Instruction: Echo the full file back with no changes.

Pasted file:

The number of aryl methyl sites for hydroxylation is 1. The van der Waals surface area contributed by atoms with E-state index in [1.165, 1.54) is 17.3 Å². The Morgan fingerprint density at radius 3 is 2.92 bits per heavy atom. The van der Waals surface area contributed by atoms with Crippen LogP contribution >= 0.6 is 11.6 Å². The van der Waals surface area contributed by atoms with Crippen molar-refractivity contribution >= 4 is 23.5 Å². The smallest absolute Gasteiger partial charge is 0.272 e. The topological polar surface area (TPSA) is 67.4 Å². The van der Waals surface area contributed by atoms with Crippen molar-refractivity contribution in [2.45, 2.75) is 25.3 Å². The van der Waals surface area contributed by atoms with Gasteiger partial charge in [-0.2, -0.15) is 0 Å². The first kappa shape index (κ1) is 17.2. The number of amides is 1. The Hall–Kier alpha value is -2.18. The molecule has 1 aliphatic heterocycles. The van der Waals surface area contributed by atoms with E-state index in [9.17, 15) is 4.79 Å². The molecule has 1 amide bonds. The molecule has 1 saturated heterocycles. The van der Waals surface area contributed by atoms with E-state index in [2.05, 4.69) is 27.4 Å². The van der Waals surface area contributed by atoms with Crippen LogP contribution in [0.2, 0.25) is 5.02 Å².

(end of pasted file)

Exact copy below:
The number of aryl methyl sites for hydroxylation is 1. The van der Waals surface area contributed by atoms with E-state index in [1.165, 1.54) is 17.3 Å². The Morgan fingerprint density at radius 3 is 2.92 bits per heavy atom. The van der Waals surface area contributed by atoms with Crippen LogP contribution >= 0.6 is 11.6 Å². The van der Waals surface area contributed by atoms with Crippen molar-refractivity contribution >= 4 is 23.5 Å². The smallest absolute Gasteiger partial charge is 0.272 e. The topological polar surface area (TPSA) is 67.4 Å². The van der Waals surface area contributed by atoms with Crippen molar-refractivity contribution in [2.45, 2.75) is 25.3 Å². The van der Waals surface area contributed by atoms with Gasteiger partial charge in [-0.2, -0.15) is 0 Å². The first kappa shape index (κ1) is 17.2. The number of amides is 1. The Hall–Kier alpha value is -2.18. The molecule has 1 aliphatic heterocycles. The van der Waals surface area contributed by atoms with E-state index in [9.17, 15) is 4.79 Å². The molecule has 1 amide bonds. The molecule has 1 saturated heterocycles. The van der Waals surface area contributed by atoms with E-state index in [2.05, 4.69) is 27.4 Å². The van der Waals surface area contributed by atoms with Crippen LogP contribution in [0.2, 0.25) is 5.02 Å².